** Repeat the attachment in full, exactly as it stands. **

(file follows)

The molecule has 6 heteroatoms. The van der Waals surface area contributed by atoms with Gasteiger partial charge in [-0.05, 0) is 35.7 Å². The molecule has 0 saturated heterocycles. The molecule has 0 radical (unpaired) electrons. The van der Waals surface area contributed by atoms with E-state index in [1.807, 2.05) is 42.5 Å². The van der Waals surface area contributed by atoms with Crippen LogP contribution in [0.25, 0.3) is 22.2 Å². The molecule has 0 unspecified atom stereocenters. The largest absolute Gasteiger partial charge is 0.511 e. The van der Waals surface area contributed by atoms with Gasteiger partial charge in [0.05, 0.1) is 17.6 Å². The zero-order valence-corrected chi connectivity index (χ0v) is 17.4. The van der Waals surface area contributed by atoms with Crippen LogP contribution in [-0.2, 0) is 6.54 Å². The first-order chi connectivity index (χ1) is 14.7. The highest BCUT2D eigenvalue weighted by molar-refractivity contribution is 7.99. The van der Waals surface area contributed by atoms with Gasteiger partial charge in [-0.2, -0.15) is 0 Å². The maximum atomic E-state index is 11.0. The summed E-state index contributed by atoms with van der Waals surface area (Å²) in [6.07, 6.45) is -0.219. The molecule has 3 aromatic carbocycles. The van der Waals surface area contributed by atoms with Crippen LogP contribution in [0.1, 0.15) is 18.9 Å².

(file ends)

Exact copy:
The molecule has 6 heteroatoms. The van der Waals surface area contributed by atoms with Gasteiger partial charge in [-0.05, 0) is 35.7 Å². The molecule has 0 saturated heterocycles. The molecule has 0 radical (unpaired) electrons. The van der Waals surface area contributed by atoms with E-state index in [1.807, 2.05) is 42.5 Å². The van der Waals surface area contributed by atoms with Crippen LogP contribution in [0.25, 0.3) is 22.2 Å². The molecule has 0 unspecified atom stereocenters. The largest absolute Gasteiger partial charge is 0.511 e. The van der Waals surface area contributed by atoms with Gasteiger partial charge in [0.05, 0.1) is 17.6 Å². The zero-order valence-corrected chi connectivity index (χ0v) is 17.4. The van der Waals surface area contributed by atoms with Crippen LogP contribution in [-0.2, 0) is 6.54 Å². The first-order chi connectivity index (χ1) is 14.7. The highest BCUT2D eigenvalue weighted by molar-refractivity contribution is 7.99. The van der Waals surface area contributed by atoms with Gasteiger partial charge in [-0.2, -0.15) is 0 Å². The maximum atomic E-state index is 11.0. The summed E-state index contributed by atoms with van der Waals surface area (Å²) in [6.07, 6.45) is -0.219. The molecule has 3 aromatic carbocycles. The van der Waals surface area contributed by atoms with Crippen LogP contribution in [0.1, 0.15) is 18.9 Å².